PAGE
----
Day 30 I am celebrating making it through the 30 days of wearing the same clothes. For a former Fashion Designer, this was no small task. And some days were harder than others … today was one. It was an important day for our youngest son: his last day of preschool. I had a hard choice to make: do I bail on the static wardrobe on the last day of the experiment or do I stay the course, finish strong and joyfully accept the sacrifice of my position on minimalism?
Even though it was a milestone for my son, the fact was it was about his accomplishments not mine. He would not remember what I was wearing. I did choose my green static wardrobe sweater since green is his favorite color – maybe he’ll remember that someday. However, when I looked around the room and saw all the moms dressed up looking cute with make up on and their hair blown out, I did have a little inward twinge of sadness. My memories are so tied to and wrapped up in what I am wearing. When he saw me, he said “Hi mommy! I love you and you’re wearing my favorite green sweater.” That made it all worth it.
Whole Foods (my all-time favorite store) recently opened its newest Charlotte location just down the street from my house. It is definitely not the place you can run in and run out without a care. PJ bottoms and no makeup on? Nope. Because you are certain to run into at least three people you know, maybe four. We have all had that lapse in judgement when we think, “I will just run in and out for that one thing, not make eye contact with anyone it will be fine.” Sure, until you hear a voice from across the aisle calling your name. You want to ignore it, but that would be ruder than the 20-year-old college sweatshirt you are wearing. Only to find out that it is the super important person you have been dying to connect with for your pet projects. The you make lame excuses like, “Ha ha, I just had one thing to pick up.” This has absolutely happened to me, by the way. The choice is: do I learn my lesson and mend my ways, or do I keep making the same judgement errors. So having that throw-on outfit that still looks cute is essential – think of it as your running around outfit.
My conclusions from the experiment: I definitely do not need a huge walk in closet full of clothes and choices. I can happily exist with the same or minimal choices of running around outfits. This saves time and money, and allows me to spend that time and money on the things that mean the most to me: my husband and children. It also frees up a significant amount of time that goes to working on my businesses. Let’s not forget the time, money, and environmental savings of doing less laundry. Even in suburban south Charlotte where cavernous walk-ins bigger than my entire NYC living space (not an exaggeration) are the norm, getting back your closet space is huge. While I still have not gotten down and dirty and cleaned out my closet to the minimum, that is on my to-do list. I’m going to hold a closet sale, and then build a cedar closet in my basement for my fashion archives. (My archives are comprised of things I designed, or sentimental pieces that have meaning.) I fully understand the concept that after you die you cannot take it with you, and probably somewhere along the way my children or grandchildren will have some fire pit time with my old clothes. But at least for now, I will archive some of those special styles.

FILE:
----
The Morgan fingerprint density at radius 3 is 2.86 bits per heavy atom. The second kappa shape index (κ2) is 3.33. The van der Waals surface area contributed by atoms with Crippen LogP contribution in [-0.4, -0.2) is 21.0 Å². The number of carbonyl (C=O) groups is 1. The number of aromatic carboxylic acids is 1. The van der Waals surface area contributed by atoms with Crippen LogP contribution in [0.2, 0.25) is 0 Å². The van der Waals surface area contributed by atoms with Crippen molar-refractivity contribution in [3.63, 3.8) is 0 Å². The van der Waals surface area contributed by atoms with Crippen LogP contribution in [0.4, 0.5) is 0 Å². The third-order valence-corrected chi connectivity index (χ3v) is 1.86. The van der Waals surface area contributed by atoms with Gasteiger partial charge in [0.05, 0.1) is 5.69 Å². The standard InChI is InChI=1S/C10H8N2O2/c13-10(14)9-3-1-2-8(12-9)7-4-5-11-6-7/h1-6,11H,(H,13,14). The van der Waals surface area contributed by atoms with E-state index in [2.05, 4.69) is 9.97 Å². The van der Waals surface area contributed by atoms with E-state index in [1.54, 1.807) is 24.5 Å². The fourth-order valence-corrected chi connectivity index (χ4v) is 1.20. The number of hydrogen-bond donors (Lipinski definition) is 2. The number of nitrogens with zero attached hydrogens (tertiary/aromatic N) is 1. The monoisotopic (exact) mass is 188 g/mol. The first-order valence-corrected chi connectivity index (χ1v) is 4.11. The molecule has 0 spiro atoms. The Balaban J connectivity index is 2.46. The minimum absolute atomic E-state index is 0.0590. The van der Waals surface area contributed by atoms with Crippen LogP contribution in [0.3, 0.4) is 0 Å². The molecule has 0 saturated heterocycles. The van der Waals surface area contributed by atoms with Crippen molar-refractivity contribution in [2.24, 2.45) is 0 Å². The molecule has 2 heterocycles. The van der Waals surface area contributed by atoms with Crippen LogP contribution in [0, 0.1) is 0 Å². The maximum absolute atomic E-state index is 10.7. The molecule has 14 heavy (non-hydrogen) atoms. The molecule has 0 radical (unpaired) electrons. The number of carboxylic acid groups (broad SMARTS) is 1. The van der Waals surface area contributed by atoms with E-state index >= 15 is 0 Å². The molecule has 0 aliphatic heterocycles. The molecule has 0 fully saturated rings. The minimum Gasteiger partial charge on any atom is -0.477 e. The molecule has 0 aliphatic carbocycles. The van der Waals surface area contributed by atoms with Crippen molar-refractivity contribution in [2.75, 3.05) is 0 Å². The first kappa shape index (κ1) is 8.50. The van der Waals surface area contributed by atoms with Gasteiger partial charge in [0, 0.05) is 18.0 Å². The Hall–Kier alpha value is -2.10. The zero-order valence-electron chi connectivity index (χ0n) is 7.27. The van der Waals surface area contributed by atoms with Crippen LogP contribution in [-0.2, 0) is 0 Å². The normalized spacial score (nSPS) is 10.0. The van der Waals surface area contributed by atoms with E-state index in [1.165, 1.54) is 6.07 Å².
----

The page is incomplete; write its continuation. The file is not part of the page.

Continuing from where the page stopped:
Yes, sometimes I feel slightly self-conscious that random people recognize I am wearing the same outfit time and again. But the benefits clearly outweigh the disadvantages. We have amazing ad agencies and marketing companies out there that know the psychology of a shopper so well … they are in all of our heads telling us these lies: “If you have this new outfit and the latest trend you will look great and feel great, you will accomplish the dreams you never thought possible, you will have the awe of friends and strangers, you will be the most popular person and everyone will want to be you.” The saddest part of the whole thing is we all buy into these lies … and many people (especially the young) go into debt to have the latest cool item. The true promise of the lies is dept and wastefulness and eventual progression to the back of the closet, goodwill, or the fire pit. Teaching the younger generation now that their worth is not wrapped up in the coolest new clothing item will only serve them well as they move through life. I was taught exactly the opposite: looking good was a matter of first importance, and it has taken many years to unravel that and to realize you can look great and feel great without having the newest cool thing, without going into debt and without spending tons of time just to be able to show your face outside of the house.
The Challenge. I leave you with this challenge: Create your go-to outfit. Simple and easy. Every day, as you walk into your closet, find one item that you have not worn in the last year and put it in a pile to donate or sell. Then see how many days you can wear a static wardrobe. How do you feel? Does it save you time? Are you freeing up closet space? Have you had that “Thank goodness I did not have on my yoga pants” moment when you’re out and about? I would love to hear about it. Let’s start the minimalist movement!
Some great places to grab the basics for a static wardrobe? Check out: Peach, JCrew, and JJill. For a little more artsy style I love Anthropologies, and for that special occasion Rent the Runway has tons of choices.